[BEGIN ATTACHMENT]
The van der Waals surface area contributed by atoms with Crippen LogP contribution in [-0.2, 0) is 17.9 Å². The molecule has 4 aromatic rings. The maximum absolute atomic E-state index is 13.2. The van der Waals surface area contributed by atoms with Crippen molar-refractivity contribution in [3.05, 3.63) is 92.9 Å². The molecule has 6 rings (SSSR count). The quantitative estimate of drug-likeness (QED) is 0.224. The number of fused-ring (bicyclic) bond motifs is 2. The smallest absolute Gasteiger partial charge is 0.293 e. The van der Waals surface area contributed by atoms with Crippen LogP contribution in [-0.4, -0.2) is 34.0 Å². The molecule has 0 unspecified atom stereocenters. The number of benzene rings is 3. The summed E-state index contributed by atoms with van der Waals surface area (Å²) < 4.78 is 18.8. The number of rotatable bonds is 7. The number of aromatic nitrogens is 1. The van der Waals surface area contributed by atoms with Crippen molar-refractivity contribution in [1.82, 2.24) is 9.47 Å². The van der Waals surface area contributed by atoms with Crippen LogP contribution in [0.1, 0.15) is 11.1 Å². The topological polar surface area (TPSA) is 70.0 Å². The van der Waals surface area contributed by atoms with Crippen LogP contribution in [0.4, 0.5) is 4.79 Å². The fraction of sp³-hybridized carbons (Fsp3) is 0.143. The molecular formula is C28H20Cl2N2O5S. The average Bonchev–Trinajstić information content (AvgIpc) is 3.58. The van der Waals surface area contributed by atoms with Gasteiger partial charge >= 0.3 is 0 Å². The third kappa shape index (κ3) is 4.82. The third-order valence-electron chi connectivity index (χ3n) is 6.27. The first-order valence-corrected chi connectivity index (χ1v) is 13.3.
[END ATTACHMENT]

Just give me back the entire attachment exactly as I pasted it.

The van der Waals surface area contributed by atoms with Crippen LogP contribution in [-0.2, 0) is 17.9 Å². The molecule has 4 aromatic rings. The maximum absolute atomic E-state index is 13.2. The van der Waals surface area contributed by atoms with Crippen molar-refractivity contribution in [3.05, 3.63) is 92.9 Å². The molecule has 6 rings (SSSR count). The quantitative estimate of drug-likeness (QED) is 0.224. The number of fused-ring (bicyclic) bond motifs is 2. The smallest absolute Gasteiger partial charge is 0.293 e. The van der Waals surface area contributed by atoms with Crippen LogP contribution in [-0.4, -0.2) is 34.0 Å². The molecule has 0 unspecified atom stereocenters. The number of benzene rings is 3. The summed E-state index contributed by atoms with van der Waals surface area (Å²) < 4.78 is 18.8. The number of rotatable bonds is 7. The number of aromatic nitrogens is 1. The van der Waals surface area contributed by atoms with Crippen molar-refractivity contribution in [1.82, 2.24) is 9.47 Å². The van der Waals surface area contributed by atoms with Crippen LogP contribution in [0.1, 0.15) is 11.1 Å². The topological polar surface area (TPSA) is 70.0 Å². The van der Waals surface area contributed by atoms with Crippen LogP contribution in [0.4, 0.5) is 4.79 Å². The fraction of sp³-hybridized carbons (Fsp3) is 0.143. The molecular formula is C28H20Cl2N2O5S. The average Bonchev–Trinajstić information content (AvgIpc) is 3.58. The van der Waals surface area contributed by atoms with Gasteiger partial charge >= 0.3 is 0 Å². The third kappa shape index (κ3) is 4.82. The third-order valence-electron chi connectivity index (χ3n) is 6.27. The first-order valence-corrected chi connectivity index (χ1v) is 13.3.